Tag Archives: NCAA

CBB Roundtable on 2009 Rule Changes

The College Baseball Blog will be providing roundtable discussions during the season on some of the big issues around college baseball. We invited Swarthmore Assistant Coach Jordan Wyckoff to join our writers to discuss some of the rule changes for the 2009 NCAA season. Some of the changes are minor and others focus on the safety of the players and on the field personnel. We will also see a few changes in the amount of conferences each team is allowed on offense and defense. We comment on a bunch of the changes below. Continue reading CBB Roundtable on 2009 Rule Changes

NCAA changes measure of bat performance


The NCAA Baseball Research Panel, a group charged with maintaining the protocol for testing baseball bats in the college game, has recommended changes to the means for measuring performance in those tests.

The panel recommended replacing the “ball exit-speed ratio” with a “ball-bat coefficient of restitution” or BBCOR, because the latter eliminates discrepancies with different length bats and is a more direct measure of bat performance. At its meeting in July, the NCAA Baseball Rules Committee, which oversees and determines the actual performance level of bats, approved the new protocol and established the performance standard based on data collected from available wooden bats.
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NCAA Regional Changes Coming Soon?

Texas A&M University athletic director Bill Byrne writes a weekly newsletter to fans addressing the state of the athletic program, fan questions and concerns, and NCAA issues. In this week’s newsletter Byrne addressed a memo received from the NCAA regarding concerns of travel costs to various NCAA Championships. College baseball could be one of the main sports greatly impacted by any potential rule changes to address this concern. Byrne had the following to say on the subject: Continue reading NCAA Regional Changes Coming Soon?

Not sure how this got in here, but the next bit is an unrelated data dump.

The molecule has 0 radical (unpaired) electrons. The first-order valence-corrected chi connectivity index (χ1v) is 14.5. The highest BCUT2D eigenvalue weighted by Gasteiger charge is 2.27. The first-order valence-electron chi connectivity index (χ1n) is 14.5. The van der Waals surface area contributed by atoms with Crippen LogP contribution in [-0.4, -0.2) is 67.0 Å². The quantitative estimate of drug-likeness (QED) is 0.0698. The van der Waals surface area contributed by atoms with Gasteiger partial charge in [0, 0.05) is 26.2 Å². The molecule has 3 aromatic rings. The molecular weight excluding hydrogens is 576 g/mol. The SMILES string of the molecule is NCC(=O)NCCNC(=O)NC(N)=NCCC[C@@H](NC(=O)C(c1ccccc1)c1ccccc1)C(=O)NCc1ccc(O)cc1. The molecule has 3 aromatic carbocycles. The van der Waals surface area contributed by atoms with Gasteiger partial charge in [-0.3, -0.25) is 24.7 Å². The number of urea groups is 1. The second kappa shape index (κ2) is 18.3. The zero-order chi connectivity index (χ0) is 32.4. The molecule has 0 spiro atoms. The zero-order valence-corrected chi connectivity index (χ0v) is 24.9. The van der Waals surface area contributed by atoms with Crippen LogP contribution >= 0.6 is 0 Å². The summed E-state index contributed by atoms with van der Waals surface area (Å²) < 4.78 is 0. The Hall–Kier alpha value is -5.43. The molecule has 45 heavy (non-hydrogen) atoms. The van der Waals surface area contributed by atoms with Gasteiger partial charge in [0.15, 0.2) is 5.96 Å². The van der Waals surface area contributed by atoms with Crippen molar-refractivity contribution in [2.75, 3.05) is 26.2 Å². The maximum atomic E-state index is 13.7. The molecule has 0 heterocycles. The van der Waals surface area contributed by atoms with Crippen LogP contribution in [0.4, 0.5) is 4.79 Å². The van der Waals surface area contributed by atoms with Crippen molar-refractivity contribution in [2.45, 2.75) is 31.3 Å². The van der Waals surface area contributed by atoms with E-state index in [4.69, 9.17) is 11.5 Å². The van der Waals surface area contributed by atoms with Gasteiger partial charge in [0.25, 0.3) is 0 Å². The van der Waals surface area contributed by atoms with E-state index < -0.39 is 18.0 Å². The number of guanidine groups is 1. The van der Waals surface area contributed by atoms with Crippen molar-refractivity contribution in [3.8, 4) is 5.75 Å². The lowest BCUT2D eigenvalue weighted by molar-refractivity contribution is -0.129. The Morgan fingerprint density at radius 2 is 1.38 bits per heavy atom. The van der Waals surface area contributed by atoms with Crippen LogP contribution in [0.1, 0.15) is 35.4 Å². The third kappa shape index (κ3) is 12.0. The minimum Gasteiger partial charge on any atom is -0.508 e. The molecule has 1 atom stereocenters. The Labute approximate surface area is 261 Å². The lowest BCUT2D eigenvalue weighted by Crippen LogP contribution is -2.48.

2009 NCAA Baseball Rule Changes

The official NCAA Blog has put out a great post about some of the potential rule changes around College Baseball for next season. The biggest change is the fact that they will require base coaches to wear a helmet next season following the lead of Major League Baseball after the unfortunate death of a minor league coach in 2007. One of the other rule changes deal with speeding up the game with less conferences with umpires and on the mound. The final rule change is to eliminate all the huddling around home plate by a team after a home run or doing live play where teammates will come out of the dugout. I actually saw this happen last season during a Division 2 matchup between Franklin Pierce and Assumption. The Franklin Pierce benched emptied to congratulate the running scoring but the ball ended up getting away from the infield and going into the middle of the players coming onto the field. We were able to secure video of Jim Paronto talking about the rule changes. Continue reading 2009 NCAA Baseball Rule Changes

OSU’s Oliver continues to wait for reinstatement



Andrew Oliver’s attorney says his client will be there when State starts classes next week. The real question is, will Oliver return to the mound for the Cowboys?

Until late spring, Oliver was OSU’s pitching ace, a sophomore left-hander capable of carrying the Cowboys to the College World Series. In the last two years, Oliver had become such a hot prospect that Scott Boras, one of the most powerful agents in baseball, wanted him as a client.

Continue reading OSU’s Oliver continues to wait for reinstatement

Divvying up the Scholarship Pie

The Dallas Morning News takes a look at equivalency sport scholarships with an interesting read:

The Scholarship Game: An examination of how universities divvy up scholarship money and the impact on student athletes.

After years of playing baseball with the elite Dallas Mustangs youth travel team, Tyler Sibley is weighing scholarship offers to play shortstop at a Division I school next fall.

The financial aid Sibley receives in college won’t come close to covering the money his father, Tim, has spent getting him to this point.

The same can be said for countless other athletes across North Texas whose parents often spend well in excess of $25,000 so their kids can compete at the highest levels in youth sports such as baseball, swimming, soccer, tennis and golf. Continue reading Divvying up the Scholarship Pie